If you are the victim of a car accident, no matter how minor the accident was, you should be evaluated by a medical professional. Though the symptoms of PTSD may not be immediately apparent, your doctor will know how to recognize any early signs and refer you to a specialist if necessary. If PTSD is confirmed, you will likely receive treatment from a doctor who specializes in neurological disorders and or a therapist as well. A specialist will know how to properly evaluate your individual situation and prescribe the appropriate treatment. Treatments can include:
- Cognitive therapy or treatments to address your symptoms and desensitize you to factors that are causing you to react
- Therapy sessions that involve talking about the accident to help you better understand what happened to you and how to cope with what you are feeling as a result
- Medications to help treat anxiety and depression
Proving Psychological Trauma After an Accident
Despite car accidents being one of the leading causes of PTSD, it is sometimes challenging for victims to prove they are suffering from psychological trauma. Symptoms of PTSD are sometimes overlooked. Doctors and even the victims themselves will often attribute any initial feelings of anxiety or irritability to shock and “normal” short-term effects. If you are dismissive of your symptoms, your doctor may follow your lead and dismiss them as well, and without the testimony of an expert, receiving compensation for PTSD down the road will be difficult.
Even if you think you are fine, you should always seek an initial evaluation and you should never start by telling your doctor that you think you are fine. Let them know everything that you are feeling, even if it seems minuscule or irrelevant. If you think you are suffering from PTSD or if there is any possibility that it could develop later on, do not try to tough it out. Successfully proving PTSD after an accident will involve an evaluation and testimony from a medical professional and the longer you wait to be evaluated, the harder it will be to prove.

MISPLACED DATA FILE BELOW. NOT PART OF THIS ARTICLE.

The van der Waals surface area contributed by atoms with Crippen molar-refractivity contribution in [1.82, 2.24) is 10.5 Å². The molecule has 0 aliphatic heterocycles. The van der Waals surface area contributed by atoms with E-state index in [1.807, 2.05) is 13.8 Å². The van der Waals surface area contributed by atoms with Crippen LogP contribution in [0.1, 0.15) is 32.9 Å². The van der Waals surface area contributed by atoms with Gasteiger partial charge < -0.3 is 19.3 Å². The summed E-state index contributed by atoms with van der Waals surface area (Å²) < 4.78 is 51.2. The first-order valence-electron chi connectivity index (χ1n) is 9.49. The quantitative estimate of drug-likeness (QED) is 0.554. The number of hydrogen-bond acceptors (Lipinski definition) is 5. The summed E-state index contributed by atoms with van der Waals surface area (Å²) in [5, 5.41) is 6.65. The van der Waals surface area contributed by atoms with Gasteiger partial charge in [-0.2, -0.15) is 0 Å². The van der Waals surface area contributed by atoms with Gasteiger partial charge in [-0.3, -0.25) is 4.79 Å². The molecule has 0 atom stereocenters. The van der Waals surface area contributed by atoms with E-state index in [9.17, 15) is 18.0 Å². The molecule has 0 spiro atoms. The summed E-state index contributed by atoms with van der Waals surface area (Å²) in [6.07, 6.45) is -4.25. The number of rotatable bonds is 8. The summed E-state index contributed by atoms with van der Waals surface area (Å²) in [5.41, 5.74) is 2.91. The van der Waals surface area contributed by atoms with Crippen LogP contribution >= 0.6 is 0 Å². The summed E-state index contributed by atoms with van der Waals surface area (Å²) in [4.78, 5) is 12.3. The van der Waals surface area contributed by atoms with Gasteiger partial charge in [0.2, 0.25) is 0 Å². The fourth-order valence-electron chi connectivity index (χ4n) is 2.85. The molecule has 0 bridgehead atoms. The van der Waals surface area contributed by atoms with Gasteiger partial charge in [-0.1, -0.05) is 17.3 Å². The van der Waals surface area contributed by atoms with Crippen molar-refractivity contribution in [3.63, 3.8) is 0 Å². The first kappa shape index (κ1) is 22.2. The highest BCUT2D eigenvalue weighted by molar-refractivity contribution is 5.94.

How Severe Was the Accident?
Aside from the evaluation and testimony from a doctor or a therapist, another factor in determining whether you will receive compensation for PTSD is how severe the accident was. While even minor accidents can result in PTSD, the more severe it is, the more likely an individual is to have lasting psychological effects. Proving severity can involve testimonies from witnesses, any video footage, as well as proof of physical damages either to the victim or to the car or vehicles involved.
Has the Accident Affected Your Daily Life?
Physical trauma can certainly affect your ability to go about your daily life, but so can PTSD. If you are unable to perform daily activities, or go to work, or even leave your house at all due to the emotional trauma you are experiencing, it can help prove that you have PTSD. Showing the ways that PTSD is specifically debilitating to you and how it has “damaged” your life can further increase your chances of receiving the compensation that you deserve.
Consult a Personal Injury Lawyer
If you are struggling to prove how the emotional trauma you are experiencing is a result of a car accident, connecting with a personal injury lawyer can give you the edge you need to win your case. Insurance companies will try to fight personal injury claims in whatever way possible to reduce the amount they have to pay to the victim. PTSD especially can be a challenge to prove. Insurers will try to claim that your symptoms are simply the normal effects of being in an accident and will go away with time. An experienced personal injury lawyer knows how to navigate these types of claims and can help you gather the necessary evidence to receive proper compensation.
At Crossen Law Firm, our team has over 20 years of experience fighting for victims who are experiencing PTSD as a result of being in a car accident. We are dedicated to working tirelessly to get you the compensation that you deserve. Contact us today or give us a call for a free consultation. (317) 401-8626